In Depth: Combat System 2 + Prototype Combat Build
On this weekend's In Depth, we're continuing the previous update's discussion about combat system. This time the main topic is customization -- how far are we really designing a 'play with your own style' customization options?
Aaand, after numerous tests of polishing and destroying bugs, we thought it's time to show a playable prototype build to you all. It might look like the game, but it's basically still bare as it is. Read more about it down there or jump straight to the web player!
Combat System: Customizations
As many of you might know through our updates, each playable character in Celestian Tales: Old North are special. We wanted combat to not just be a must-have addition to an RPG -- we want it to empower each character's personalities and story.
The massive amount of customizations in the game is basically made possible by the modular elements you can mix-and-match yourself. The list is as follows:
- There are six playable characters
- You can bring up to three characters into combat
- Each character has three equipment slots: a Weapon, an Armor, and an Accessory.
- Each character possesses dozens of combat skills, but you may only bring a limited amount of them into combat.
- Each character also has a number of passive skills, and you also may only bring a limited amount into combat.
Sounds difficult? We'll get to them one by one.
Team Members: You will have one main character who can't be put out of combat -- but you can pick another two to fight with you. This means that in a normal condition where all six characters are available, you'll have 10 possible team combinations you can choose. Because each character has different combat roles, swapping one character with another drastically changes the dynamics of your encounters.
Equipment: With only three slots available compared to many more we commonly see in traditional RPGs, how can this add customizations? Do you remember games where you start out with a Wooden Sword and then swap it for an Iron Sword, then a Bronze Sword, and in the end an ultimate powerful weapon with a cool name like Rainbow? That doesn't happen here.
We wanted to make items more horizontal than vertical. For example, at one time you might ponder between choosing Serrated Daggers which has an innate probability to inflict Bleed, Misericorde which deals additional damage against humanoids,or just go with the trusty Plainsman's Knife, with genuine good damage and no additional stuffs.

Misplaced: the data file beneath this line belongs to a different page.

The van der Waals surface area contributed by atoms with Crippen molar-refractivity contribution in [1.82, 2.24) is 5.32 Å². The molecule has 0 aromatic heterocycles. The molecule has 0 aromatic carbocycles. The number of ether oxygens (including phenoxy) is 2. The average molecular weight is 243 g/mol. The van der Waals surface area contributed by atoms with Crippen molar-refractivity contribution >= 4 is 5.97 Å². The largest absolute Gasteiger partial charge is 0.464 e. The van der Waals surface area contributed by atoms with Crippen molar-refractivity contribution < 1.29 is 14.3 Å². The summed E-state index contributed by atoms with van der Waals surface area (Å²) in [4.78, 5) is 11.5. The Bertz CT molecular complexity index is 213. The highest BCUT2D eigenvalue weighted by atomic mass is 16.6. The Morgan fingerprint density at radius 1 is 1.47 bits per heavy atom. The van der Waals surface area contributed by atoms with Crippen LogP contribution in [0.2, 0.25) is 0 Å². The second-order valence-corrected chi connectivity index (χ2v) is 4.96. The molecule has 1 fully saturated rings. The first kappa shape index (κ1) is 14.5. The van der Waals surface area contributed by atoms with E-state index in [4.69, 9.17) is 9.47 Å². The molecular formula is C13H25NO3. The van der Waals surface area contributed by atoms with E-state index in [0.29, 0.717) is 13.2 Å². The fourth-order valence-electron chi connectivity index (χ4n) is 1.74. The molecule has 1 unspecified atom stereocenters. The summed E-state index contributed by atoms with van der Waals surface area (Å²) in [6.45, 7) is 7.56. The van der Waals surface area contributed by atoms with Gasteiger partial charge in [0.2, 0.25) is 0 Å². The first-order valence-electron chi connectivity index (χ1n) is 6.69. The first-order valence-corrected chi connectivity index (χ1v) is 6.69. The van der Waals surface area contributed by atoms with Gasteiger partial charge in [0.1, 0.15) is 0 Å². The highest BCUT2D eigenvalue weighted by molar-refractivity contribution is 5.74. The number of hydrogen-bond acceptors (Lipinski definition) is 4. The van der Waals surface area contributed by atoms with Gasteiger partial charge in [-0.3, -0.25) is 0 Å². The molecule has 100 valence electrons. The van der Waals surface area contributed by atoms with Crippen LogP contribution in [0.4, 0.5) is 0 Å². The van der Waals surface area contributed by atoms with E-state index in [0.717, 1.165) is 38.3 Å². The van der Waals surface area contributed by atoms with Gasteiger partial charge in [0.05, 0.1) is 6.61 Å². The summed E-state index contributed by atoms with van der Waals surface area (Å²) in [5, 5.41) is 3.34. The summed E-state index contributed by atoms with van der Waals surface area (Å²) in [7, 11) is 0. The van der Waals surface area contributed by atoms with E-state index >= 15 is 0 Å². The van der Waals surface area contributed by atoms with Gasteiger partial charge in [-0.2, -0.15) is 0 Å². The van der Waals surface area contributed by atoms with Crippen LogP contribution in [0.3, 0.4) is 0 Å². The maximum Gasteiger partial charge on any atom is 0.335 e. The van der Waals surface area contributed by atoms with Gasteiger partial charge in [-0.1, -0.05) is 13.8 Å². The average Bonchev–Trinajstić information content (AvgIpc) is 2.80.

Of course there's also the vertical advancement. The weapons and armors you used to love in the first decade will be outdated as you mature into a full-fledged knight, which calls for better and stronger equipment. You will search for hidden ones, receive some as rewards for your deeds, or maybe even craft your own -- but it won't just always be switching to a stronger one. You will have choices; and choices have consequences.
Skills: Each character will have more than a dozen skills available for combat. The catch is that you can only bring a limited amount of them -- a limit which increases along with the passing of decades. Skills that you bring into combat will determine a character's focus role, shaping up your playing style even more.
For example, packing Reynard with skills like Bestial Frenzy and Slayer's Fury makes him a very powerful damage dealer in expense of lowering defenses and losing his own HP. It's a viable style if you have supports in the team to keep him running, but if you don't, you might want to pick safer skills like Shield Breaker or Heavy Blows, which isn't as hard-hitting but also with less drawbacks. Or perhaps you'd like him to be atank who soaks up damage while also being able to return the favor? Then get Battle Cry or Sentinel, which forces the enemy to hit him and take his wrath.
Passive Skills: Other than the skills we described above, you also have passive skills. It works basically in the same way as before -- you have many of it, but may only pick some to bring into combat. You might frown at Reynard's tendency for suicidal attacks, but you love the damage -- then bring Boundless Endurance, which heals himself every time he deals damage. Or maybe you just want the numbers to go through the roof -- then take Reckless Stance, lowering your defenses further in return for higher damage output.
What do you think about the customization options? We really love to hear your feedback! :D
Prototype Combat Build
We know some of you have been waiting for this. We wished to deliver more, but due to time constraints (do you know that in our country, we have two weeks holiday right now?) we could only deliver a fraction of what we aimed for. You can say it's like the test bed -- you can try out the things we want to apply in the game, but the shape itself is still basic.
Try it out yourselves here!
Due to our upgraded backgrounds, we wanted to show more of it -- and that means revamping the UI positions. We also add smoother animations to the characters, though incomplete. In the future we will add more animation frames, but as far as time goes for now, this could do.
A couple of notes about the web player:
- Items and Run do not work.
- If you can't do anything at all, it could be because the web player isn't in focus. To fix this, click on the game window first (as in, the 800x600 combat itself)
- You can't die. You're not going to lose against two bandits, are you?
You can try everything you want here. Mash attack buttons, see how that turns out. Heal every turn, or spam your Blade Flurry until your SP's drained. In the end, we found out that utilizing all three -- attack, defend, and skills -- works best. That's the kind of gameplay we want.
What's your take on the prototype? Do you enjoy it? Found any bugs? Do throw us a comment! :D